Mark T Uyeda, Commissioner of the US Securities and Exchange Commission (SEC), put the focus firmly on accounting standards during his keynote address at Chartered Accountants’ Hall last week – the only speech he delivered during his visit to the UK.
“The IFRS Foundation and its trustees must not lose sight of the importance of accounting standard setting and must ensure that the IASB receives the time, resources, and attention needed for its critical mission,” he told the audience.
When the IFRS Foundation proposed to create the International Sustainability Standards Board (ISSB) in early 2021, Uyeda’s fellow SEC Commissioner Hester Peirce outlined her concerns. One of these was the ISSB’s potential drain on resources at the expense of the International Accounting Standards Board (IASB).
The ISSB is now in its second year of existence and published the exposure drafts for its first two standards in March last year. “As the ISSB works towards finalising these two standards, the concerns voiced by Commissioner Peirce apply as much today as they did two years ago,” said Uyeda.
An important aspect of quality accounting standard setting is updating and improving standards over time, especially in response to evolving financial transactions and practices, Uyeda said. In the US, the Financial Accounting Standards Board (FASB) is tasked with maintaining US GAAP.
FASB is currently working on several updates to standards, including accounting for and disclosure of certain crypto assets held by entities. “There has been a strong push in the past few years to ensure that regulations keep pace with the growth of the crypto industry and that regulatory emphasis has intensified since the collapse of FTX late last year,” said Uyeda. “FASB’s effort to update its standard on the measurement, presentation and disclosure of crypto assets is a part of these efforts.”
FASB issued its exposure draft for the updated standard in March 2023. The proposed update would add a new subtopic covering certain crypto assets to ASC 350, which governs accounting for intangible assets.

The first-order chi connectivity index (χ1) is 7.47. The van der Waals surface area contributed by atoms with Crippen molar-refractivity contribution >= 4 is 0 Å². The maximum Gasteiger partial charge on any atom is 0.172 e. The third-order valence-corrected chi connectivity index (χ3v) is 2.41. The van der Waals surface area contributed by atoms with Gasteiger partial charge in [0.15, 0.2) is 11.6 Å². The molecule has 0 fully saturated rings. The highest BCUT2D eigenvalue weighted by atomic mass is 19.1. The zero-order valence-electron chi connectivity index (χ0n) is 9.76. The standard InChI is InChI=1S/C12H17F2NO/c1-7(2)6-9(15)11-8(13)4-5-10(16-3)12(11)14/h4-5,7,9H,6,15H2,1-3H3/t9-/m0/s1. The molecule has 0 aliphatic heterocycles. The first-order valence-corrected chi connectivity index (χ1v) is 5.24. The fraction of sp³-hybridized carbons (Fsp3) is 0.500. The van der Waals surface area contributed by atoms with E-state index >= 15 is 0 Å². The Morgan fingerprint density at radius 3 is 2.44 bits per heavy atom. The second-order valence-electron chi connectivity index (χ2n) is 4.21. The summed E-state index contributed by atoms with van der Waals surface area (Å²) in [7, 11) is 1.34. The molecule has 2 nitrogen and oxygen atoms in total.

Under US GAAP, if an entity holds third-party crypto assets meeting certain criteria, it accounts for those assets as indefinite-lived intangible assets. This is subject to certain industry specific exceptions. Entities cannot amortise these assets over time.
If a crypto asset’s fair value falls below its carrying amount, the entity must write down or impair the asset to its fair value. The impairment cannot be reversed, even if the fair value subsequently increases. An entity would not recognise any increase in the value of its crypto assets until they are sold.
FASB proposed amendments that would instead require entities to measure certain crypto assets at fair value. These would be presented separately on the balance sheet, apart from other intangible assets. In that case, any increase or decrease to fair value during an accounting period would be recognised as part of the net income for that period and would be reported separately on the income statement. Transaction costs to acquire a crypto asset, such as commissions and other fees, would be expensed as incurred, unless permitted to be capitalised.
“There will likely be different perspectives on FASB’s proposed updates,” said Uyeda. “Some may agree that the proposed update better reflects the economics of holding certain crypto assets, while others may prefer the current accounting model. Many may believe that change is needed, but do not agree with every aspect of the proposed update.”
Uyeda commended FASB’s efforts in updating the standard. The FASB is currently soliciting public feedback on its proposed updates. If this update is adopted, it is likely to bring US GAAP closer to the IFRS approach to accounting for some crypto assets.
Under IFRS IAS 38, entities have the option of reporting crypto assets with an active market based on a revaluation model. Under this approach, an entity records a crypto asset on its balance sheet at fair value, similar to FASB’s proposed standard. There are some differences between IAS 38’s revaluation model and FASB’s proposal, such as the revaluation model being elective and not mandatory, or the need for an active market for the crypto asset to use the revaluation model. “Given FASB’s proposed update and the growth of crypto assets, I am hopeful that the IASB is also evaluating whether there should be updates to IFRS on the accounting for crypto assets,” Uyeda said.
However, there will always be errors and noncompliance no matter how good the standard, he said. He shared some statistics for the SEC’s accounting and auditing-related enforcement actions in the year ending 30 September 2022. In that year, the SEC initiated 68 enforcement actions, which was a 55% increase on the previous financial year, but below pre-pandemic levels.
“Only five of the 68 actions were against non-US respondents, which, on a percentage basis, was less than prior fiscal years. The most common violations were revenue recognition, in 30 actions, and internal control over financial reporting, in 28 actions.”
Of the 68 actions, 36 were against individuals only and did not involve a firm, Uyeda said. “This represented 53% of the actions and was significantly higher than the five prior fiscal years, which averaged 37%. Finally, during the last fiscal year, 38 individuals resolved their case with the agency and were assessed civil penalties in a median amount of $20,000. Twenty-seven firms resolved their case and incurred civil penalties in a median amount of $1.8m.”
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